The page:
Sunday, January 31, 2021

The Inherent Racism in Attacks on Biden's Commitment to Equity

Right-wingers are freaking out these days over President Biden's emphasis on racial equity. They take issue with the fact that he isn't talking about equality of opportunity, but equity in outcomes. As an example, here is the New York Posts's editorial board in an article titled, "In push for woke 'equity,' Biden abandon's equality."

Notice that repeated word, “equity.” Liberals used to call (rightly) for equality of opportunity — to have every American treated the same way before the law. “Equity” demands equal outcomes. If some group of Americans is doing better than another, no matter the reason, government must fix it...

Per the White House, Biden is bent on “embedding racial equity across his administration’s response to COVID-19 and the economic crisis.” That extends to de-facto quotas for small-business support — making federal aid depend on skin color.

That’s un-American, but the White House said these steps are “just the start.”

That take is spreading across right-wing media, with a lot of references to a piece by Andrew Sullivan titled, "Biden's Culture War Aggression." In it, he fanned the flames with an allusion to the central theme embraced by racists: "The paradox, of course, is that to achieve 'equity' you have to first take away equality for individuals who were born in the wrong identity group." That perpetuates the "us against them" kind of thinking that is rooted in a zero sum mindset.

Years ago we began to see a cartoon that attempted to capture the difference between equality and equity.


While that helps move the ball forward in understanding the difference, I agree with Heidi Schillinger—founder of Equity Matters—that it is still problematic

It is perpetuating the differences we are trying to address with equity are inherently biological. It continues this dangerous narrative that racial equity is “helping” people of color and communities of color because we are inherently and biologically deficient.

A focus on equity seeks to address the disparities that have been documented for people of color when it comes to everything from health to education to housing to wealth and involvement in the criminal justice system. Ignoring the impact of systemic racism on those outcomes reinforces a racism that is more subtle than simply calling someone the "n-word."

The subtle and insidious systemic racism wants us all to believe the reason race predicts these outcomes is because people of color don’t work as hard, don’t have as good of parents, don’t have enough grit, don’t spend enough time and money on the “right” things. This is why even in the name of “racial equity” schools, organizations, funder, government spend a lot of time trying to “fix” people of color and students of color. Teaching people of color to how write a resume or act in an interview. Or teaching students of color to have grit, better self-esteem, or social-emotional intelligence. Or philanthropic organizations to spend time teaching grassroots community of color organizations to write a grant or logic model. These are all important individual skills, but don’t address very real systemic barriers or biases based on race.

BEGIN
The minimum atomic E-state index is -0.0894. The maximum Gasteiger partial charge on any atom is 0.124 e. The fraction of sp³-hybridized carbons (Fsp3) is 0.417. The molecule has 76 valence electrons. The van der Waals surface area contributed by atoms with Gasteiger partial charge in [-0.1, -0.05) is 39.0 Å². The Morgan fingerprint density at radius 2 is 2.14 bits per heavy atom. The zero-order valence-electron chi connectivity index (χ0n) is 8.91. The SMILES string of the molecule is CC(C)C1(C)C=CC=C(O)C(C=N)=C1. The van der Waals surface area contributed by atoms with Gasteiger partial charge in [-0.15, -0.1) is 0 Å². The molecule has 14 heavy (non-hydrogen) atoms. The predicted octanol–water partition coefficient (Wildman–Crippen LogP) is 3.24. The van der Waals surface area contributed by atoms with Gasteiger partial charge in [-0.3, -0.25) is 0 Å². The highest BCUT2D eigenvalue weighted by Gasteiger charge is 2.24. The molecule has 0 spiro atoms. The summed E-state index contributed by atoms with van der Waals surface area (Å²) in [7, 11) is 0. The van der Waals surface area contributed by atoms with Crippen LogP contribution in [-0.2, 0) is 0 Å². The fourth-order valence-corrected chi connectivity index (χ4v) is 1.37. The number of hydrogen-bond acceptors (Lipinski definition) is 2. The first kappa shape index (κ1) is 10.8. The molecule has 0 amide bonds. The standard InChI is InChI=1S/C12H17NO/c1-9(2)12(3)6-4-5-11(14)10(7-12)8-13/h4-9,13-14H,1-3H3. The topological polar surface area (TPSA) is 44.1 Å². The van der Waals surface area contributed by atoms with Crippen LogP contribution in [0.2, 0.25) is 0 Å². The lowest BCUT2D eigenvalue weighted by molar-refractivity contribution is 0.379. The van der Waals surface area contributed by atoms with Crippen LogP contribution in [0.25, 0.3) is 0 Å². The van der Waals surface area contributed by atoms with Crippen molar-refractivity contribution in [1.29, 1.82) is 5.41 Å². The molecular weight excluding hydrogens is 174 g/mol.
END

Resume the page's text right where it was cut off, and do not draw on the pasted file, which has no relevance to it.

When it comes to the facts about racial disparities, we can chose to either blame them on some deficiency in people of color, or we can recognize the long-term impact of systemic racism. Those are the choices. 

As Schillinger notes, there is nothing inherently wrong with programs that are committed to "fixing" people of color because they are an attempt to fill the gap in what has been missing. But a focus on equity isn't about "fixing" people of color. It is about dismantling the systemic racism that has disadvantaged them for generations. We can measure our progress towards that goal by determining whether our efforts have reduced the disparities in outcomes. 

Just as Biden has taken a "whole of government" approach to climate change, he has committed to a "whole of government" approach to equity. Here's how he defines the term: